Tom Stoppard, Ali Smith, Ian Rankin, Elif Shafak, Owen Sheers, Sarah Waters and David Hare have joined fellow PEN members to write to the prime minister, urging him to raise the crisis facing freedom of expression with the Turkish prime minister, Ahmet Davutoğlu, on his visit to London next week.
Twenty-five of the UK’s most eminent authors, members of English PEN, Wales PEN Cymru and Scottish PEN, voice their grave concerns about the unprecedented crackdown on freedom of expression in Turkey in the letter.
The signatories point out that threats and physical assaults against journalists, writers and publishers have become the norm in Turkey. This includes two attacks on the offices of the newspaper Hurriyet; the raid and seizure of Koza Ipek Media, known for being critical of the president, and the detention of three journalists working for Vice News, alongside prosecutions of journalists and further arrests.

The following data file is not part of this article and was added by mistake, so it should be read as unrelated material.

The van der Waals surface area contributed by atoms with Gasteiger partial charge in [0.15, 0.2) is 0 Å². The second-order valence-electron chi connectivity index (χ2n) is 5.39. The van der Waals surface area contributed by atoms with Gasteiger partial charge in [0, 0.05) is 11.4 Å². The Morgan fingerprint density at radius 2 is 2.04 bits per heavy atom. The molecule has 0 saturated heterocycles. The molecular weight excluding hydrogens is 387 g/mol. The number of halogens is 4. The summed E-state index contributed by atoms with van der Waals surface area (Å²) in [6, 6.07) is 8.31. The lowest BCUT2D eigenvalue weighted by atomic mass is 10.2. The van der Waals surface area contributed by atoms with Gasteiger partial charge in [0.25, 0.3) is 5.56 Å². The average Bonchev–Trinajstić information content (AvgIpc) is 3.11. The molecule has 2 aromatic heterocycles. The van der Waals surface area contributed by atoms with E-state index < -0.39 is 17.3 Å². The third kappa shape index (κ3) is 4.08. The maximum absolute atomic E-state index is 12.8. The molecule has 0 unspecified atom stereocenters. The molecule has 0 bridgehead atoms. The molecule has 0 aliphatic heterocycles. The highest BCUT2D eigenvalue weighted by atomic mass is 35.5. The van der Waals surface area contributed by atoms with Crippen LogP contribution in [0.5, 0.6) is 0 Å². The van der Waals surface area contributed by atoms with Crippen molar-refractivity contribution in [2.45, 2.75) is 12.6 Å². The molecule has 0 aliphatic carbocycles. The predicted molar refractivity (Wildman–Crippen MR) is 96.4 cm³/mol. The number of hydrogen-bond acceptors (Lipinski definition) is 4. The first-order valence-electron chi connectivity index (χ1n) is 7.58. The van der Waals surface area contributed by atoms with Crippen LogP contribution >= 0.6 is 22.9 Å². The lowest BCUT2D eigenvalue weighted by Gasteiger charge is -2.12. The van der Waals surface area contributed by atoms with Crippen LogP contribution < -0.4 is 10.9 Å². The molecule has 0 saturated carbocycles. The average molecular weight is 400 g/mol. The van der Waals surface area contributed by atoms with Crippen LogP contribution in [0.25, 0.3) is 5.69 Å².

The authors note that more Turkish citizens have been criminally prosecuted for ‘insulting the Turkish president’ since President Erdoğan assumed office in 2014 than in the combined tenure of all of his predecessors, dating back to 1923.
The letter raises particular concerns about the pre-trial detention of Can Dϋndar, editor-in-chief of Turkish daily Cumhuriyet, and Erdem Gϋl, the paper’s Ankara bureau chief, who were arrested on espionage and national security charges last year, following their report that Turkey’s intelligence agency had delivered arms to Islamist rebel groups.
The signatories write:
It is vital that journalists in Turkey are allowed to perform their essential role in society, informing public debate and opinion without restraint or censorship. Attacks on journalists, writers and publishers diminish the freedom of Turkish society as a whole.
The authors ask David Cameron to use this opportunity to ensure that Prime Minister Davutoğlu’s government acts in accordance with Turkey’s obligations to respect the right to freedom of expression.